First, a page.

To acquire wisdom, one must observe

Heller School Professor Lisa Dodson fights poverty

Heller School Professor Lisa Dodson is an accomplished writer, researcher and educator who has made significant contributions to the study of poverty and the lives of those living in poverty. She focuses on the role of race, class and gender in poverty. Her most recent published work, “We Don’t Fight Poverty Anymore,” an article for the website The Conversation, looks at the role of government programs in American society. She writes about the development of social programs and safety nets during Lyndon Johnson’s presidency and the years following it, but says, “50 years later, we don’t fight poverty anymore.”

In “We Don’t Fight Poverty Anymore,” Dodson looks at the effects of poverty on families and children and the various steps society has taken to provide safety nets for Americans who need them. She examines the connections between race and poverty, noting that African Americans and Latinos are disproportionately affected by poverty. Much of her article focuses on the changes in government policies and programs between the time of Lyndon Johnson’s Great Society and the present. Referring to wage responsibility as “the elephant in the room,” Dodson says that the United States has enough resources to conquer poverty.

As a senior scientist and senior lecturer for the Heller School, Dodson is able to teach graduate students while continuing research on low-wage jobs and related subjects. In addition to her work at the Heller School’s Institute for Child, Youth and Family Policy, she is a professor of sociology at Boston College. She has presented findings from her research to Congress and to the U.S. Equal Employment Opportunity Commission as well as several other organizations.

Dodson’s career has taken her from being an OB-GYN nurse to being a Policy Fellow at Harvard University’s Radcliffe Public Policy Institute. She earned her Ph.D. in Social Research and Public Policy at the Heller School in 1993. Dodson’s accomplishments include numerous awards, fellowships and grants. Her book “The Moral Underground” won the W.K. Kellogg Foundation Grant in 2010.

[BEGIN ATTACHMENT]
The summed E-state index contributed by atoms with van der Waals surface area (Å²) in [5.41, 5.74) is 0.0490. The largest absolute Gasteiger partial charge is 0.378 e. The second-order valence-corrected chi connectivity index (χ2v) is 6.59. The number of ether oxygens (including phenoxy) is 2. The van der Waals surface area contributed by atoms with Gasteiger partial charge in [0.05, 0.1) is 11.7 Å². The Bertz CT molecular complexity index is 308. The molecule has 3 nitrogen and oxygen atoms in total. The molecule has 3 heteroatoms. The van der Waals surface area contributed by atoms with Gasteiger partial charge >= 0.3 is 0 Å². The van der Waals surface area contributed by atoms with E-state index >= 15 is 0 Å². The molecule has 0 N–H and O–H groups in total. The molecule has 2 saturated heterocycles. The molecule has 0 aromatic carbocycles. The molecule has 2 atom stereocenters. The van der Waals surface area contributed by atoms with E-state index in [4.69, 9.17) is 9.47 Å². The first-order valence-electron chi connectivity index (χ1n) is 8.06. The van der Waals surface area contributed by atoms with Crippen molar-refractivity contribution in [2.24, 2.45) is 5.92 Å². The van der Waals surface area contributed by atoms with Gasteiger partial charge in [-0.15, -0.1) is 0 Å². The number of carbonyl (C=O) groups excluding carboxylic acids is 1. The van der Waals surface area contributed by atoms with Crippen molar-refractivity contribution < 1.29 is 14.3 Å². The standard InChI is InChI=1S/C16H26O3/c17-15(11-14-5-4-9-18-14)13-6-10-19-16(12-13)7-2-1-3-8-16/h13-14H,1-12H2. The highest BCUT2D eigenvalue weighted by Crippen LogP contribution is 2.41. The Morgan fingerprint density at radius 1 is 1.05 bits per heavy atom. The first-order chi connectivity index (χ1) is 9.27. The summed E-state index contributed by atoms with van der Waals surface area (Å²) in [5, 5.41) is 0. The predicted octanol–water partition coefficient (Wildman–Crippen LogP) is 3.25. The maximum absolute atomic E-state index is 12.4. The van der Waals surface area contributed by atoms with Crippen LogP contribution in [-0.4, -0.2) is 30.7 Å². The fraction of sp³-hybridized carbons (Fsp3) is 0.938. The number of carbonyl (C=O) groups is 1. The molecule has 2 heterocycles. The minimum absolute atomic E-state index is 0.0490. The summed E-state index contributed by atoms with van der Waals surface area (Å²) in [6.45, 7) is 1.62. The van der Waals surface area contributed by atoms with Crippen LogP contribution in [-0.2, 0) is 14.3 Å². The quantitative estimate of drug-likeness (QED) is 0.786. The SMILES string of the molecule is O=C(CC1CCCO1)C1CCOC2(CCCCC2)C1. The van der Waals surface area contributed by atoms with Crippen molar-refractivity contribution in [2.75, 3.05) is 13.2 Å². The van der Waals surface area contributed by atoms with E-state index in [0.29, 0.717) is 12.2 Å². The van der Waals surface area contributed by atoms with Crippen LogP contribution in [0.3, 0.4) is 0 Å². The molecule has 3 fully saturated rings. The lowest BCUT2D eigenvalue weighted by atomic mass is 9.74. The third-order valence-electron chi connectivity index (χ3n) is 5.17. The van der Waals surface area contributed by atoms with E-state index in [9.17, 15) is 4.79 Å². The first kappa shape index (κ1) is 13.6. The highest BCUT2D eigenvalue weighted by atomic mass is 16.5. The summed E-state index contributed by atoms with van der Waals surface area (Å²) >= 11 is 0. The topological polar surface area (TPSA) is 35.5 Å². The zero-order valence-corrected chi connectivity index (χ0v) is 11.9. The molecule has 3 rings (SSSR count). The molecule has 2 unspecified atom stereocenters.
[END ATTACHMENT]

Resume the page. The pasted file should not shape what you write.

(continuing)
Professor Dodson’s diverse experiences are inspired in part by her upbringing. She says that her family saw great importance in the concept of social responsibility. Her research involved direct contact with people struggling to make ends meet with low incomes and the organizations that aim to provide them aid. Though this is often a rewarding and uplifting experience, it can be frustrating. She said, in an interview with The Hoot, “What is frustrating is that I have been at this a long time and right now there is a larger percentage of children living poor in America than there was when I started out.”

Dodson wrote “The Moral Underground” after hearing of a repeated theme of fairness and unfairness in American society from the people she works with. She found that many Americans were taking risks to help others. Dodson described her findings, saying “I began to hear this theme of people who were not themselves poor but they … object to the fact that so many people live poor in this country when it’s such a wealthy country. They were very concerned and felt it was essentially unfair.”

In 1981, Dodson founded the Division of Women’s Health for the Commonwealth of Massachusetts. She served as the director of the Division until 1989. During her time as director, Dodson was awarded the first Massachusetts Women’s Health Achievement Award for outstanding contributions to women’s health. Of her time at the Division of Women’s Health, Dodson says, “That was a period when we actually were able to get something done … we really had a vision of women’s health as not only maternal health but also women and issues of inequality.”

Professor Dodson’s contributions to her field and to the lives of many in her community are a testament to her hard work and view of the importance of social responsibility. She represents many of the principles of both the Heller School and Brandeis University and is of tremendous value to the community she serves.

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